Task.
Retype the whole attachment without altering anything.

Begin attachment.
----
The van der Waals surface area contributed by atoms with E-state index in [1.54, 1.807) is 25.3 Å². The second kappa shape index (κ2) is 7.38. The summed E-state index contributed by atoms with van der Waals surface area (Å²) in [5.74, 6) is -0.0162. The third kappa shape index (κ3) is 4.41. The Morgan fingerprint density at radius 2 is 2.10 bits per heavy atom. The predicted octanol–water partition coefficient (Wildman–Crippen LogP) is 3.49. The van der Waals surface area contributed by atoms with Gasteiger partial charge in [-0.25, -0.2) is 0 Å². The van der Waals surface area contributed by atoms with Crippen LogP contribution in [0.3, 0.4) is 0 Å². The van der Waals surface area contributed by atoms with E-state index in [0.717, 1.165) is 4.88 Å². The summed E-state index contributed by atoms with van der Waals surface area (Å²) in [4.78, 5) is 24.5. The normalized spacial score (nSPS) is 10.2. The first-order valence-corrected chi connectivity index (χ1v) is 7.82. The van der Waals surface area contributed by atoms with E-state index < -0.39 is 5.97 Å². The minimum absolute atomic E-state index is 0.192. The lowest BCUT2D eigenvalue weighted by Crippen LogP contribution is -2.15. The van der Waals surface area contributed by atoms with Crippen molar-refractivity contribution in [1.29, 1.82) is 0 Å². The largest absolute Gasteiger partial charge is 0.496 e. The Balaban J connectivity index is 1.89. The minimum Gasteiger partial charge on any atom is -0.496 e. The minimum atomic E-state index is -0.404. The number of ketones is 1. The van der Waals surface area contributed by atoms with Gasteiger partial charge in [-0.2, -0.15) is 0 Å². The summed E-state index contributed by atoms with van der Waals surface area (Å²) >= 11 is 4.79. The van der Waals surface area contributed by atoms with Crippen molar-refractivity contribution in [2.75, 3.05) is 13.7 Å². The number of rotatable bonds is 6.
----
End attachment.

The van der Waals surface area contributed by atoms with E-state index in [1.54, 1.807) is 25.3 Å². The second kappa shape index (κ2) is 7.38. The summed E-state index contributed by atoms with van der Waals surface area (Å²) in [5.74, 6) is -0.0162. The third kappa shape index (κ3) is 4.41. The Morgan fingerprint density at radius 2 is 2.10 bits per heavy atom. The predicted octanol–water partition coefficient (Wildman–Crippen LogP) is 3.49. The van der Waals surface area contributed by atoms with Gasteiger partial charge in [-0.25, -0.2) is 0 Å². The van der Waals surface area contributed by atoms with Crippen LogP contribution in [0.3, 0.4) is 0 Å². The van der Waals surface area contributed by atoms with E-state index in [0.717, 1.165) is 4.88 Å². The summed E-state index contributed by atoms with van der Waals surface area (Å²) in [4.78, 5) is 24.5. The normalized spacial score (nSPS) is 10.2. The first-order valence-corrected chi connectivity index (χ1v) is 7.82. The van der Waals surface area contributed by atoms with E-state index < -0.39 is 5.97 Å². The minimum absolute atomic E-state index is 0.192. The lowest BCUT2D eigenvalue weighted by Crippen LogP contribution is -2.15. The van der Waals surface area contributed by atoms with Crippen molar-refractivity contribution in [1.29, 1.82) is 0 Å². The largest absolute Gasteiger partial charge is 0.496 e. The Balaban J connectivity index is 1.89. The minimum Gasteiger partial charge on any atom is -0.496 e. The minimum atomic E-state index is -0.404. The number of ketones is 1. The van der Waals surface area contributed by atoms with Gasteiger partial charge in [-0.2, -0.15) is 0 Å². The summed E-state index contributed by atoms with van der Waals surface area (Å²) >= 11 is 4.79. The van der Waals surface area contributed by atoms with Crippen molar-refractivity contribution in [2.75, 3.05) is 13.7 Å². The number of rotatable bonds is 6.